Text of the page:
The ongoing COVID-19 pandemic affecting the world has had a huge impact on museum exhibitions. First, museums across Japan were forced to temporarily close because of a governmental request in February 2020 to voluntarily refrain from large-scale events. Following, repeated declarations of a State of Emergency and Quasi-State of Emergency forced museums to cancel and postpone many exhibitions. The Tokyo National Research Institute for Cultural Properties (TOBUNKEN) has been collecting information about exhibitions held in Japan since 1935 and stores them in a public database (https://www.tobunken.go.jp/archives/information-search/art-exhibitons/?lang=en). Since May 2020, TOBUNKEN started collecting information of exhibitions impacted by the COVID-19 pandemic, which it published as a database (Japanese only.) (https://www.tobunken.go.jp/materials/exhibition_covid19)
This database tabulates the status of exhibitions handling cultural properties, including cancelation, postponement, and early closure primarily for museum members of the Japan Association of Museums (https://www.j-muse.or.jp/en/index.php). Before the pandemic, the information was collected based on printing materials such as leaflets and catalogues, annual calendars, and museums’ websites. However, the information is updated on a daily basis under the pandemic’s unpredictable situation; to every extent possible, we collected data widely from SNS such as Twitter and Facebook in addition to museum websites, including the duration of temporary closures and schedule changes. Collected data included 1,406 pieces of information that show the impact on museums over the last two years. During the COVID-19 pandemic, changes occurred: planned exhibitions (or rotating exhibitions) using their own collection were planned or held, instead of cancelling or postponing special exhibitions. More operations using SNS and online contents occurred.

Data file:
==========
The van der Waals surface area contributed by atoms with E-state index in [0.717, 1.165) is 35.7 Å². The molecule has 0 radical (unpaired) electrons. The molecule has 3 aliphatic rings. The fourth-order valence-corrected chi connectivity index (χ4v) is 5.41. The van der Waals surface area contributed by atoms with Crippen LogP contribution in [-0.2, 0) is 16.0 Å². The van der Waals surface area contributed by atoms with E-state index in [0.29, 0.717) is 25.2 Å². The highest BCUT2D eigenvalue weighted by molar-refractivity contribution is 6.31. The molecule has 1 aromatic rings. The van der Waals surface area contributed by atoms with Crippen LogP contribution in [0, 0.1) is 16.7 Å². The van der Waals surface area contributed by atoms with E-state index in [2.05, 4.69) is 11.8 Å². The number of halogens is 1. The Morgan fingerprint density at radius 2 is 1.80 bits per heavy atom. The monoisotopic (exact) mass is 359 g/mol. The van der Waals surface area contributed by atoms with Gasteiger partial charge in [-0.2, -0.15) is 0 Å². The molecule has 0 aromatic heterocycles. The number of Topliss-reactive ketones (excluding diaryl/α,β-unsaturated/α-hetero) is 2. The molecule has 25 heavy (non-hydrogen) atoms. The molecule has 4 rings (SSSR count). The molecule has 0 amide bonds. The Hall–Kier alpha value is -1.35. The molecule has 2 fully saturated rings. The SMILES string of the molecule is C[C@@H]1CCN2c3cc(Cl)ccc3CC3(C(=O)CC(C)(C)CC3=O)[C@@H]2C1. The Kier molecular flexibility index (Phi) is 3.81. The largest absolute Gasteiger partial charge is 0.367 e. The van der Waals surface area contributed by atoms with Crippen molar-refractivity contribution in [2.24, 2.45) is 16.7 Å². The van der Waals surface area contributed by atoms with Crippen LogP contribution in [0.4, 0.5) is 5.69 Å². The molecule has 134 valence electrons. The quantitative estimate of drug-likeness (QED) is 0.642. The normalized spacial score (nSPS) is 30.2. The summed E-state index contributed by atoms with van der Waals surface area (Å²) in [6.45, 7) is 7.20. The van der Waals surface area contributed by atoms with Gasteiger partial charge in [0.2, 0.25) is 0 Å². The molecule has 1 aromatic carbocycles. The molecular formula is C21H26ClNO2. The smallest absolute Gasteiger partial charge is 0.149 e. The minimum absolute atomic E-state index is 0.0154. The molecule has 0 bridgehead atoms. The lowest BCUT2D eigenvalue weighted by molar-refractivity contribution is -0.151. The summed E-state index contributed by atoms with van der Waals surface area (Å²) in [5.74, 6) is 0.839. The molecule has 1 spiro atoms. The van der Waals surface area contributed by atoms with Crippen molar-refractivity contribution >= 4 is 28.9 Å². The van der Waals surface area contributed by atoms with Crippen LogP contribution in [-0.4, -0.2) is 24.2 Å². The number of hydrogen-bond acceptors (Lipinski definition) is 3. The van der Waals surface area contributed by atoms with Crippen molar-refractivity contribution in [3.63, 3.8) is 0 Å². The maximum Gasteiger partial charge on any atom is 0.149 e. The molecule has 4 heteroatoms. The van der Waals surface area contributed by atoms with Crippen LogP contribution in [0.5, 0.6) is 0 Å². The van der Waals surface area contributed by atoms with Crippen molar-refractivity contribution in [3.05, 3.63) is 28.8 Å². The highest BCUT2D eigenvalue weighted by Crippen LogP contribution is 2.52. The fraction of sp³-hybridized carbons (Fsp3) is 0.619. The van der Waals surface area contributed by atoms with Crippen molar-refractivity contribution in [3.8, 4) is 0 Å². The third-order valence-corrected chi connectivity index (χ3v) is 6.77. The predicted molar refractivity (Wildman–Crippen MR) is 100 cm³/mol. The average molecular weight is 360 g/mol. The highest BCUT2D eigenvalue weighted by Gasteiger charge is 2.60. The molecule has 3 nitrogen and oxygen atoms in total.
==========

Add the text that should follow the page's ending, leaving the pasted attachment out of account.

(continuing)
Even now though many museums are free from requested or forced temporary closure, they must still take preventive measures against COVID-19, such as advance registration systems, visitor number limitations, and museum sterilization. It is predicted that exhibition operations will continue to be affected. TOBUNKEN will continue to collect information and analyze long-term impacts on museums.